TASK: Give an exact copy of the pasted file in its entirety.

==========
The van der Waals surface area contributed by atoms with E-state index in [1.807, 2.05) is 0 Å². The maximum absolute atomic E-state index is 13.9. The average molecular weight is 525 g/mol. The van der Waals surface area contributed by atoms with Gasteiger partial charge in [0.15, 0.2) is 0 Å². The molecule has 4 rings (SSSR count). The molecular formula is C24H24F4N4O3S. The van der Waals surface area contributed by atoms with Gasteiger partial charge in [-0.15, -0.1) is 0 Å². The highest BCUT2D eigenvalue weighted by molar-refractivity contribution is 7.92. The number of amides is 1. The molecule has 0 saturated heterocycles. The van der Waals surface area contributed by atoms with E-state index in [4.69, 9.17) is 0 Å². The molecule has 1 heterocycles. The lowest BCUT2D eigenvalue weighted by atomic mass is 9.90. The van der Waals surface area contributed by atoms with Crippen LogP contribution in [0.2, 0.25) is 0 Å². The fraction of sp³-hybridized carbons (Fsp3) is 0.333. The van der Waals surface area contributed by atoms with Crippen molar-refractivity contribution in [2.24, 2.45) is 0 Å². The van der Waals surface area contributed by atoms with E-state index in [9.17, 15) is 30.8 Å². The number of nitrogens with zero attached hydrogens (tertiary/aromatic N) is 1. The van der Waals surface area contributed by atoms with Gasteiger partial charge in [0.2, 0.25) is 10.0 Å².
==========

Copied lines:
The van der Waals surface area contributed by atoms with E-state index in [1.807, 2.05) is 0 Å². The maximum absolute atomic E-state index is 13.9. The average molecular weight is 525 g/mol. The van der Waals surface area contributed by atoms with Gasteiger partial charge in [0.15, 0.2) is 0 Å². The molecule has 4 rings (SSSR count). The molecular formula is C24H24F4N4O3S. The van der Waals surface area contributed by atoms with Gasteiger partial charge in [-0.15, -0.1) is 0 Å². The highest BCUT2D eigenvalue weighted by molar-refractivity contribution is 7.92. The number of amides is 1. The molecule has 0 saturated heterocycles. The van der Waals surface area contributed by atoms with E-state index in [4.69, 9.17) is 0 Å². The molecule has 1 heterocycles. The lowest BCUT2D eigenvalue weighted by atomic mass is 9.90. The van der Waals surface area contributed by atoms with Crippen LogP contribution in [0.2, 0.25) is 0 Å². The fraction of sp³-hybridized carbons (Fsp3) is 0.333. The van der Waals surface area contributed by atoms with Crippen molar-refractivity contribution in [2.24, 2.45) is 0 Å². The van der Waals surface area contributed by atoms with E-state index in [9.17, 15) is 30.8 Å². The number of nitrogens with zero attached hydrogens (tertiary/aromatic N) is 1. The van der Waals surface area contributed by atoms with Gasteiger partial charge in [0.2, 0.25) is 10.0 Å².